Coast Guard Helicopter Hit With Laser During SAR Operation | Aero-News Network
Aero-News Network
RSS icon RSS feed
podcast icon MP3 podcast
Subscribe Aero-News e-mail Newsletter Subscribe

 

** Airborne 07.30.14/Oshkosh Day 3! ** HD iPad-Friendly Version--Airborne 07.30.14/Oshkosh Day 3 **
** Airborne 07.29.14/Oshkosh Day 2! ** HD iPad-Friendly Version--Airborne 07.29.14/Oshkosh Day 2 **
** Airborne 07.28.14/Oshkosh Day 1! ** HD iPad-Friendly Version--Airborne 07.28.14/Oshkosh Day 1 **

Sat, Jul 21, 2012

Coast Guard Helicopter Hit With Laser During SAR Operation

Crew Had To Be Grounded Pending An Eye Examination

A U.S. Coast Guard helicopter crew from Coast Guard Air Facility Charleston, S.C., was forced to land abruptly while searching for a possible boater in distress Monday night due to laser lights being shined into the cockpit of the helicopter from shore. The life-threatening incident is not the first of its kind for Coast Guard aircrews, and puts the lives of the pilots, crew, citizens on the ground near the aircraft, and mariners in distress at risk.

The aircrew Monday night still had 40 minutes before their search for the source of Mayday call was complete when they were forced to land early. Coast Guardsmen at Coast Guard Air Station Savannah, which provides crews for Air Facility Charleston, have experienced six separate lasing incidents in the past year and a half, four of which occurred during searches for mariners in distress.
 
When a laser is directed into a Coast Guard aircraft, the aircrew has to stop searching immediately and land. The crew is grounded until each person has an eye exam and is cleared by a flight surgeon. This process can take up to 24 hours, depending on when and where the incident occurred. Additionally, there is typically a two-to-three hour delay to get a new helicopter and crew on scene to resume a search.
 
“People need to consider how many lives they’re putting in danger before they choose to point a laser light at an aircraft,” said Cmdr. Gregory Fuller, commanding officer of Air Station Savannah. “It’s not only incredibly dangerous for those in and around the aircraft, but it also keeps our aircrews from responding during maritime emergencies. This isn’t something we take lightly.”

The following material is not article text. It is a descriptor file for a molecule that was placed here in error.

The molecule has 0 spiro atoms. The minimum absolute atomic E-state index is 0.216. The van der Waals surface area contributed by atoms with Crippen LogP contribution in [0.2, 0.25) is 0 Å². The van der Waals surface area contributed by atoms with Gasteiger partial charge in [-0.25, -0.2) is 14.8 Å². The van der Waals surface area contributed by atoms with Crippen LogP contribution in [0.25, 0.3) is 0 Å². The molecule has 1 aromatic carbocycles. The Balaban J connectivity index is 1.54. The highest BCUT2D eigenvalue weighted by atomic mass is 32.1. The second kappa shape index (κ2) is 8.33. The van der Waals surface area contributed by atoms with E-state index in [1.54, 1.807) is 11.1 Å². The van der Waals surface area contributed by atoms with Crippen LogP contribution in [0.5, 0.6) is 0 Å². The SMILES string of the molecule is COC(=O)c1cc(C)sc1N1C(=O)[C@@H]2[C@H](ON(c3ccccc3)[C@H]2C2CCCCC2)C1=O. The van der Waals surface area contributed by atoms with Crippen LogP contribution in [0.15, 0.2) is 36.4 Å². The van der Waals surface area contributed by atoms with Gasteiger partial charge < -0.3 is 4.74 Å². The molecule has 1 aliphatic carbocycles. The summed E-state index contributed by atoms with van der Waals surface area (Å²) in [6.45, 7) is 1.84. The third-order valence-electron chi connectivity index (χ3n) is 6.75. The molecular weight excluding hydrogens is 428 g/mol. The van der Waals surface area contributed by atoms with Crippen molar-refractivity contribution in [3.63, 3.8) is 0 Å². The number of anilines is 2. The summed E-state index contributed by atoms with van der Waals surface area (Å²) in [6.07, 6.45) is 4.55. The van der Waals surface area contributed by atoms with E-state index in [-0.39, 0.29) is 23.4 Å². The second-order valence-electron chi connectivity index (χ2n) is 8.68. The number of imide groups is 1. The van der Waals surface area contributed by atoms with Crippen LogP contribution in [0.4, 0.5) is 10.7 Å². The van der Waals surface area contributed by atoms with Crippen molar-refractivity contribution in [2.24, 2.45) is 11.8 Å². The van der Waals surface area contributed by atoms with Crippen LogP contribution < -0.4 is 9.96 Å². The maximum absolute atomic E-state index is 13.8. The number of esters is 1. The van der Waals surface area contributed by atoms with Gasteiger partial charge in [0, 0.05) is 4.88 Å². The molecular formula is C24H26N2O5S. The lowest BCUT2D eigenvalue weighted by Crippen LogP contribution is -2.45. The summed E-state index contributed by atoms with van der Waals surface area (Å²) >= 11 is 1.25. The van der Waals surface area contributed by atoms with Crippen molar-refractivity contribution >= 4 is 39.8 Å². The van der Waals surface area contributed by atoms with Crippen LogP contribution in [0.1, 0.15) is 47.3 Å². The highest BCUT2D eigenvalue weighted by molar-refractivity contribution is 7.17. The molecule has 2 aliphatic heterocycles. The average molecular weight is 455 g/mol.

The Federal Aviation Administration reports lasing incidents rose 902 percent from 2005 to 2011. Shining any laser at an aircraft is a federal offense under 14 CFR 19.11. Several people have been convicted under this and similar state laws. These convictions have resulted in prison terms as long as five years, fines of up to $11,000, and five years probation.

(USCG file image)

FMI: www.uscg.mil

Advertisement

More News

Airborne 07.25.14: Global Flight Tragedy, Blue Angel Update, GA's Next Big Thing

Also: Eve Of Oshkosh, WomenVenture, Garmin Flight Stream, AEA Pilot's Guide The father-son duo of Babar Suleman and 17-year-old Haris Suleman of Plainfield Indiana had planned thei>[...]

IMC CLubs Leads The Way To OSH14 Special Event Coverage

IMC Clubs: Building Instrument Proficiency Through Community When it comes to flying, there is no substitute for proficiency and training. And maybe nowhere is that more important >[...]

Electrifying OSH2014 Sponsor: Concorde Batteries

Concorde Charges Up Our Oshkosh 2014 Coverage! Concorde Battery Corporation has been in the battery manufacturing business for over 30 years and is the world leader in Valve Regula>[...]

Innovative OSH14 Sponsor, iFlightPlanner, Provides Expert Guidance

What is iFlightPlanner? iFlightPlanner is general aviation’s most comprehensive suite of easy-to-use flight planning tools for private and corporate pilots. Featuring iFlight>[...]

OSH2014 Sponsor: Eclipse Aerospace -- In Full Production!

The Eclipse 550: Economical. Efficient. Incredible. The Eclipse 550 not only has the lowest acquisition cost of any twin-engine jet on the planet, it also has the lowest operating >[...]

blog comments powered by Disqus



Advertisement

Advertisement

Podcasts

Advertisement

© 2007 - 2014 Web Development & Design by Pauli Systems, LC